Startling gaps in report on pensions

Sir, – The report of the Interdepartmental Pensions Reform and Taxation Group, which contains strong recommendations for future policy on private sector pensions, follows on from a consultation process ("No access to retirement benefits from age 50 under new proposals", Business, November 18th).

But it shows startling gaps in public knowledge as to what is actually going on. The approved retirement fund (ARF) is the vehicle of choice for most people drawing down private sector defined contribution pensions. With regard to ARFs, the report is vague or uncertain on key issues.

The following are all quotations from the report: “There is limited data available on ARFs; “ . . . this information is not available in a consolidated fashion from the Office of the Revenue Commissioners”; “ . . . it is likely that the objective of maximising one’s tax-free lump sum, the perceived poor value of annuities and a bequest motive tip the balance of consumer decisions in favour of ARFs”; “. . . anecdotally, it is understood that individuals generally draw down an actual amount at least equal to the level of the imputed distribution”.

Unfortunately though, all this limited data, likelihood and anecdote did not stop the report’s authors from adopting “the view that the ARF should be replaced by a redesigned, whole-of-life, PRSA product”.


Fear of the “objective of maximising one’s tax-free lump sum” and of the “bequest motive” has been skewing Department of Finance thinking almost since the popular ARF system was introduced by minister for finance Charlie McCreevy 20 years ago. That fear is unfounded.

The figures in the report are uncertain (more uncertainty) but are the department’s best guess. Some 70,000 people hold a total of €15 billion in ARFs and approved (minimum) retirement funds (AMRFs).

For an ARF to deliver an imputed €40,000 per year, still less than the pension paid to a principal officer in the Civil Service, a fund of €1 million is needed. And if the average ARF is worth €215,000, there cannot be more than 5,000 or so ARFs delivering €40,000 per year. No pot of gold, here. And how the authors manage to impute a “bequest motive” to people getting a pension of €8,600 is perplexing.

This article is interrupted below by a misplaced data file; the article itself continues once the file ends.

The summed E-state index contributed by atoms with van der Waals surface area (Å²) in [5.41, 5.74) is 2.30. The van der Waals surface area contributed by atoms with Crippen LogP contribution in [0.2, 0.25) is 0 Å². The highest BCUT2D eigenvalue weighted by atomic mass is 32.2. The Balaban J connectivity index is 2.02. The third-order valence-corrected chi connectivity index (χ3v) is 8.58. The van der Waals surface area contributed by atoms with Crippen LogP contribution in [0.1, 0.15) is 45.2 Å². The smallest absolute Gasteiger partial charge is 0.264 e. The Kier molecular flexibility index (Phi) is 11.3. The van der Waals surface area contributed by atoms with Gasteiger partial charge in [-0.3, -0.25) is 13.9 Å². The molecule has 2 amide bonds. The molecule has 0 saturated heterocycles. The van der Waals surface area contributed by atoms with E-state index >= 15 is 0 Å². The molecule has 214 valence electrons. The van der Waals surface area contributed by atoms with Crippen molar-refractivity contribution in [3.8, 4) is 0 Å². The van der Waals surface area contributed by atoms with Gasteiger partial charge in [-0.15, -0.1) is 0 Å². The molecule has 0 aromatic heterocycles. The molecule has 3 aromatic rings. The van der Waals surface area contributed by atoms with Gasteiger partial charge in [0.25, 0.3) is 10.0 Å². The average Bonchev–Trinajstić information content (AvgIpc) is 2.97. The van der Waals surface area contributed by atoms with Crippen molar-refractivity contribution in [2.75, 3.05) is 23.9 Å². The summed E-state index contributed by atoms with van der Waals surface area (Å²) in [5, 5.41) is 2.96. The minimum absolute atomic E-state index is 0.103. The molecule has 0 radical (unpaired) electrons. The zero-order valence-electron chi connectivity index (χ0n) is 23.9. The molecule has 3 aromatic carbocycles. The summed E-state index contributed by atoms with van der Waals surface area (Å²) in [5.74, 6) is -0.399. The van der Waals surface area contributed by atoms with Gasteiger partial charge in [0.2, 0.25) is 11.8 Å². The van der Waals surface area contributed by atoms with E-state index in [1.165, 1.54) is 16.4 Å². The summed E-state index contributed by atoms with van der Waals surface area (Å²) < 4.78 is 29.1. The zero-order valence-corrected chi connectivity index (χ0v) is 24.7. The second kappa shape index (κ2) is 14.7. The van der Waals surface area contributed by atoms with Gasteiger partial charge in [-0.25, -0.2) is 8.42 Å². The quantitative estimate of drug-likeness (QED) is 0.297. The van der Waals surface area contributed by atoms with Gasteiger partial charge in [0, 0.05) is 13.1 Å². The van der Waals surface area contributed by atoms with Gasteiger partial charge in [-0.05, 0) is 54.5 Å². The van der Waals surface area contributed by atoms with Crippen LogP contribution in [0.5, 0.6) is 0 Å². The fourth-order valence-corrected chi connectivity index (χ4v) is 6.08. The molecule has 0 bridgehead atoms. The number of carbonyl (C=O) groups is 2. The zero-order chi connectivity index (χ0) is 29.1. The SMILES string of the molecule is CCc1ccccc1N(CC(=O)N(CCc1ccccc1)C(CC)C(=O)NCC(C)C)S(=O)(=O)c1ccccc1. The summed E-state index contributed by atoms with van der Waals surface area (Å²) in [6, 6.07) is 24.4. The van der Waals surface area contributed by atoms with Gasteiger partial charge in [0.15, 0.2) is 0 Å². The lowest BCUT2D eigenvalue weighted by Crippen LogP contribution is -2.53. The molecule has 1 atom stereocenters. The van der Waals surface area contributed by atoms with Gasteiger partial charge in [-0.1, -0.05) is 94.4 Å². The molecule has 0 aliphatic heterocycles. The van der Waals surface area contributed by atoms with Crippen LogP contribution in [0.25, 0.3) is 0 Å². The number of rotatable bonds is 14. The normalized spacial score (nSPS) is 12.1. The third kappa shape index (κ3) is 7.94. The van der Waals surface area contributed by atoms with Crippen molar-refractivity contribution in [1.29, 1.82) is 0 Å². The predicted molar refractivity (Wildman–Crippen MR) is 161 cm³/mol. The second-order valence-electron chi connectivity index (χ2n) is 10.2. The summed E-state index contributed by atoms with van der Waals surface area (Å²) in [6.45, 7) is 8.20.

The report acknowledges, in a perplexed sort of way, that “the perceived poor value of annuities” helps tip “the balance of consumer decisions in favour of ARFs”.

Here at least, the authors got it right. We, the private sector ARF-holders, perceive annuities as poor value. And given that the State requires a minimum 4 per cent yearly draw down, where the insurance companies offer a 3 per cent annuity rate, how could anybody perceive anything else? And given that insurance companies need to make a profit, why would they take the risks?

So why, therefore, does the report conclude, as you write, that “the ARF should be replaced by a redesigned, whole-of-life, PRSA product”?

To adopt this policy is to deliver the private sector pension saver into the hands of the insurance companies.

Does anybody seriously think that the insurance companies care more about the pensioners’ interests than about their own profits?

Part of the problem with the report is the limited research undertaken, concentrating on the UK, the US, Canada, Australia and New Zealand. Moving outside the Anglosphere provides other models. In Sweden, the state manages the defined contribution pension savings system on behalf of the citizen.

Pension policy is too important to be decided by people with neither experience of, nor personal stake in, what they are regulating.

The report’s authors should have done more than “consult”.

Let us not remake the ARF landscape, which potentially serves a million people in private sector employment, for the sake of the bequest motives of, potentially, five thousand. By all means, do something about reducing charges. There’s been talk of that for decades.

Keep the ARF system. It will be very difficult indeed to find something better.

Ignore what the Tories have been doing to British citizens’ pensions for the past 15 years.

If you must look elsewhere, find best welfare state practice in Europe. – Yours, etc,



Dublin 4.